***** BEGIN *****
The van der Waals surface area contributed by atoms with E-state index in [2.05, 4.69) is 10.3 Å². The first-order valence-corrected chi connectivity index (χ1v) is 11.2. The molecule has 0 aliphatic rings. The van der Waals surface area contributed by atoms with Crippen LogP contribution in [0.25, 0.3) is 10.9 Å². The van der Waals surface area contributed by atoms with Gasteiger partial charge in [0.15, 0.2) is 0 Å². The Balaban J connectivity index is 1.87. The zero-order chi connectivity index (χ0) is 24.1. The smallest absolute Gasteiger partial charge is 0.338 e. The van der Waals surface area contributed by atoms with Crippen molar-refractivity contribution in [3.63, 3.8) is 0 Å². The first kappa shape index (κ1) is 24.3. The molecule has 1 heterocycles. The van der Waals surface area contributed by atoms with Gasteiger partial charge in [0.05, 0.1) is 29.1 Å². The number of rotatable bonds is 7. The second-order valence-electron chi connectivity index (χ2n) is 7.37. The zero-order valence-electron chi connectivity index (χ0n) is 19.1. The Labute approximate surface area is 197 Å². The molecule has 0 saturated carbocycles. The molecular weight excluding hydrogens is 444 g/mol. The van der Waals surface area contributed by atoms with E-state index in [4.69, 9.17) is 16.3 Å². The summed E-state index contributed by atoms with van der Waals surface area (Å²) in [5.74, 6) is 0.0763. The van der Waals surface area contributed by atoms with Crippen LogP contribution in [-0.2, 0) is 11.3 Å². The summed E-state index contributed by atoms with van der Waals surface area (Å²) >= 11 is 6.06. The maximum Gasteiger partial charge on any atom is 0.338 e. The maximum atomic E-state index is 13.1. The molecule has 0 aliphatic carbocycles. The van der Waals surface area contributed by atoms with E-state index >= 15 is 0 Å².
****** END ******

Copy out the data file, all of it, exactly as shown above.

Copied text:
The van der Waals surface area contributed by atoms with E-state index in [2.05, 4.69) is 10.3 Å². The first-order valence-corrected chi connectivity index (χ1v) is 11.2. The molecule has 0 aliphatic rings. The van der Waals surface area contributed by atoms with Crippen LogP contribution in [0.25, 0.3) is 10.9 Å². The van der Waals surface area contributed by atoms with Gasteiger partial charge in [0.15, 0.2) is 0 Å². The Balaban J connectivity index is 1.87. The zero-order chi connectivity index (χ0) is 24.1. The smallest absolute Gasteiger partial charge is 0.338 e. The van der Waals surface area contributed by atoms with Crippen molar-refractivity contribution in [3.63, 3.8) is 0 Å². The first kappa shape index (κ1) is 24.3. The molecule has 1 heterocycles. The van der Waals surface area contributed by atoms with Gasteiger partial charge in [0.05, 0.1) is 29.1 Å². The number of rotatable bonds is 7. The second-order valence-electron chi connectivity index (χ2n) is 7.37. The zero-order valence-electron chi connectivity index (χ0n) is 19.1. The Labute approximate surface area is 197 Å². The molecule has 0 saturated carbocycles. The molecular weight excluding hydrogens is 444 g/mol. The van der Waals surface area contributed by atoms with E-state index in [4.69, 9.17) is 16.3 Å². The summed E-state index contributed by atoms with van der Waals surface area (Å²) in [5.74, 6) is 0.0763. The van der Waals surface area contributed by atoms with Crippen LogP contribution in [-0.2, 0) is 11.3 Å². The summed E-state index contributed by atoms with van der Waals surface area (Å²) >= 11 is 6.06. The maximum Gasteiger partial charge on any atom is 0.338 e. The maximum atomic E-state index is 13.1. The molecule has 0 aliphatic carbocycles. The van der Waals surface area contributed by atoms with E-state index >= 15 is 0 Å².